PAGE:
Subacute Sclerosing Panencephalitis in Older Adulthood

Garg, Ravindra Kumar; Sharma, Praveen Kumar; Kumar, Neeraj; Pandey, Shweta

Subacute sclerosing panencephalitis (SSPE) is a devastating brain disorder that typically affects children and adolescents. SSPE is caused by persistent measles virus infection. The mechanisms that facilitate the measles virus entering the brain, and persisting and proliferating there for very long periods are not precisely known. Once inside the brain, the measles viral genome undergoes a series of mutations, particularly in the M and F protein genes. These mutations are considered responsible for viral persistence and transneuronal spread inside the brain. Measles viral genome isolated from human brain tissues demonstrates clustered mutations in the virus genome, particularly in the M gene. These mutations destroy the structure and functioning of the encoded proteins. Complete infectious virus particle has rarely been demonstrated in the brain tissue.1 In the brain, the mutated measles virus triggers an intense inflammatory reaction that leads neuron destruction.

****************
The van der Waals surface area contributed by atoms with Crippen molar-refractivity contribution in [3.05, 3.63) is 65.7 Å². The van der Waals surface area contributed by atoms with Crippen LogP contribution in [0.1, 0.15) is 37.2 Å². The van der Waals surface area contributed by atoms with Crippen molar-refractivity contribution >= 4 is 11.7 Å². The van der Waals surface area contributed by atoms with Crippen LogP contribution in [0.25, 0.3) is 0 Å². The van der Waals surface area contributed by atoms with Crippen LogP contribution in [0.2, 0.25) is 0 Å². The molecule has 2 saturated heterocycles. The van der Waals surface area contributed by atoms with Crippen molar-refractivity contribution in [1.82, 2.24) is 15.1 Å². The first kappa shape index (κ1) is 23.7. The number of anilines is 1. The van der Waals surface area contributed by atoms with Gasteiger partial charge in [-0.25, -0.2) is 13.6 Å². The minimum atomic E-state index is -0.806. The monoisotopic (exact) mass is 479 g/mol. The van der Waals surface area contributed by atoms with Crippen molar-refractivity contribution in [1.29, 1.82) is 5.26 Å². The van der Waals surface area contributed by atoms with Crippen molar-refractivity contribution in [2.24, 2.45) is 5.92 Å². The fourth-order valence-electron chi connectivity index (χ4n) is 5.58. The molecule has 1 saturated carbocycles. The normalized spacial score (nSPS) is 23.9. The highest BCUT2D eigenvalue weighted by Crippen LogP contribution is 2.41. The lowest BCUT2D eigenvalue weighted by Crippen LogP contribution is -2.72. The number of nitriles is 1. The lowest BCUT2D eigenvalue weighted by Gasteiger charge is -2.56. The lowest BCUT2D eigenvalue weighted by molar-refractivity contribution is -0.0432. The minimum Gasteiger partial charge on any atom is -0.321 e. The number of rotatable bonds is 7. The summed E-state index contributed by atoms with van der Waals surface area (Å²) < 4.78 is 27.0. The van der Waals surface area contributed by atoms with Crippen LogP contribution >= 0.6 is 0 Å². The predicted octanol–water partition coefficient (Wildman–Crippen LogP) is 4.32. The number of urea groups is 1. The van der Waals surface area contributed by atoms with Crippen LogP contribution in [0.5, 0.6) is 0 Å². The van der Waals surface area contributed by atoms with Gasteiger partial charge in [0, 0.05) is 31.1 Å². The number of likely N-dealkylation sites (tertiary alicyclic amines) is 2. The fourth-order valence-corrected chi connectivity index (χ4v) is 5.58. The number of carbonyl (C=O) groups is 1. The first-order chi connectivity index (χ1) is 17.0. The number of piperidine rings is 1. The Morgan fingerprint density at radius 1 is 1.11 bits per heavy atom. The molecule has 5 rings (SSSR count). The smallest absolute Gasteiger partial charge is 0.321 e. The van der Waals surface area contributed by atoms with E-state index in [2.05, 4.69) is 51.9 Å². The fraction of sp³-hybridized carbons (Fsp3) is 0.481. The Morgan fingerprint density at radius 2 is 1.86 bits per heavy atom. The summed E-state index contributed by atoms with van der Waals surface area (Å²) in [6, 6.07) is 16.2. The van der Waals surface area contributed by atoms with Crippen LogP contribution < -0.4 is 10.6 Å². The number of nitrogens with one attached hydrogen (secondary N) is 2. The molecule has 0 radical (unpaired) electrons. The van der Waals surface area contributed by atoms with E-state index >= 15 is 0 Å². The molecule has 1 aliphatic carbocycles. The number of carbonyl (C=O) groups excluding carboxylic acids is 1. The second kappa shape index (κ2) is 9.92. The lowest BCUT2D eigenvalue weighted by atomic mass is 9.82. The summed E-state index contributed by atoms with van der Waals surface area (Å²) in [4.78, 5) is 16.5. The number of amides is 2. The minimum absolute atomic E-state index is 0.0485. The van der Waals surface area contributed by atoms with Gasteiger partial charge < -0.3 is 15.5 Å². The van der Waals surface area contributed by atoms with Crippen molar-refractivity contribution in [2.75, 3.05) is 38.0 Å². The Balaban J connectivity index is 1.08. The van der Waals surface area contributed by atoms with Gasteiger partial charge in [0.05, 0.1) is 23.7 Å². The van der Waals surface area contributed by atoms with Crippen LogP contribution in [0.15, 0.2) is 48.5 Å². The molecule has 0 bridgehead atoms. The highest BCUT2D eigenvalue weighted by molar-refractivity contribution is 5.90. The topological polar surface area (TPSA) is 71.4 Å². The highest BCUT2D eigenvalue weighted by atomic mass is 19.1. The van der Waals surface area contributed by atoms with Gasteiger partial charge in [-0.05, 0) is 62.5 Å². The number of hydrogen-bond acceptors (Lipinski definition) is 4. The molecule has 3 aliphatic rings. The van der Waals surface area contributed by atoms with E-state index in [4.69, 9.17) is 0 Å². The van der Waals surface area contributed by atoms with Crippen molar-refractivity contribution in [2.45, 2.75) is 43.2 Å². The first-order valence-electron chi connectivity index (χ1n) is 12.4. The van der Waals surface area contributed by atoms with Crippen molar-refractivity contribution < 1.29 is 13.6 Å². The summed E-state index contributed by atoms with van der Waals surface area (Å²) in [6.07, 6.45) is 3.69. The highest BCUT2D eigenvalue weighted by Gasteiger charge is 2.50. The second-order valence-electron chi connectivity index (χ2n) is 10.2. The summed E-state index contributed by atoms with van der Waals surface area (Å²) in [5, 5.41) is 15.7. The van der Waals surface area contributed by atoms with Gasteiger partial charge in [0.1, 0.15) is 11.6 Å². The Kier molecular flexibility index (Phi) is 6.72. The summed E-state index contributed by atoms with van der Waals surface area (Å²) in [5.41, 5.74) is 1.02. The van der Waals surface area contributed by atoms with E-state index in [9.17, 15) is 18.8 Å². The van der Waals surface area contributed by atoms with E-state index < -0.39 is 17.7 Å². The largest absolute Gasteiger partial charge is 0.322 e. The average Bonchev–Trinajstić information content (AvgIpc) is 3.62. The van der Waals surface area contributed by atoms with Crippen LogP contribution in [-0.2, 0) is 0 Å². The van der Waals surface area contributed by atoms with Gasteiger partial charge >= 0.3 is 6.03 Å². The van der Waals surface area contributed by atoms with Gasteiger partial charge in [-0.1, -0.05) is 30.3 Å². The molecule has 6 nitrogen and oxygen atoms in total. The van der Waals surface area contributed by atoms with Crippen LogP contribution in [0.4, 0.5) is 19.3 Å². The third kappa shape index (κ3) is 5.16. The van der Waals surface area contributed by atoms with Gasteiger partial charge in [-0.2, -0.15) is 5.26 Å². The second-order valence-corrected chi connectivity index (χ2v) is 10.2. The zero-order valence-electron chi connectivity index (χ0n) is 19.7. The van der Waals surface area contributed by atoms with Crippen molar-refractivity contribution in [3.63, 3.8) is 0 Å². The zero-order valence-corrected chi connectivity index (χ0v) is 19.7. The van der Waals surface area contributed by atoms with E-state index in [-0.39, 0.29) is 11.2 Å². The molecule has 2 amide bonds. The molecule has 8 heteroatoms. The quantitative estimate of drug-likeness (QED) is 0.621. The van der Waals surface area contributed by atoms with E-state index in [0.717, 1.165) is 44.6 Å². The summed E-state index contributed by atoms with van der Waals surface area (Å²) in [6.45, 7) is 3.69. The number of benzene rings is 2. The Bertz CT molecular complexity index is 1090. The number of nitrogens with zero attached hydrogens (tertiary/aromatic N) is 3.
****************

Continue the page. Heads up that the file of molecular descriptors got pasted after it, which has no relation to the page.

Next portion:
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Tremor and Other Hyperkinetic Movements

More About This Work

Academic Units
Center for Parkinson's Disease and Other Movement Disorders
Published Here
December 17, 2019


This editorial was written in response to:

Reyes AJ, Ramcharan K, Perot S, Giddings SL, Rampersad F, Gobin R. Subacute Sclerosing Panencephalitis Causing Rapidly Progressive Dementia and Myoclonic Jerks in a Sexagenarian Woman. Tremor Other Hyperkinet Mov. 2019; 9. doi: 10.7916/tohm.v0.680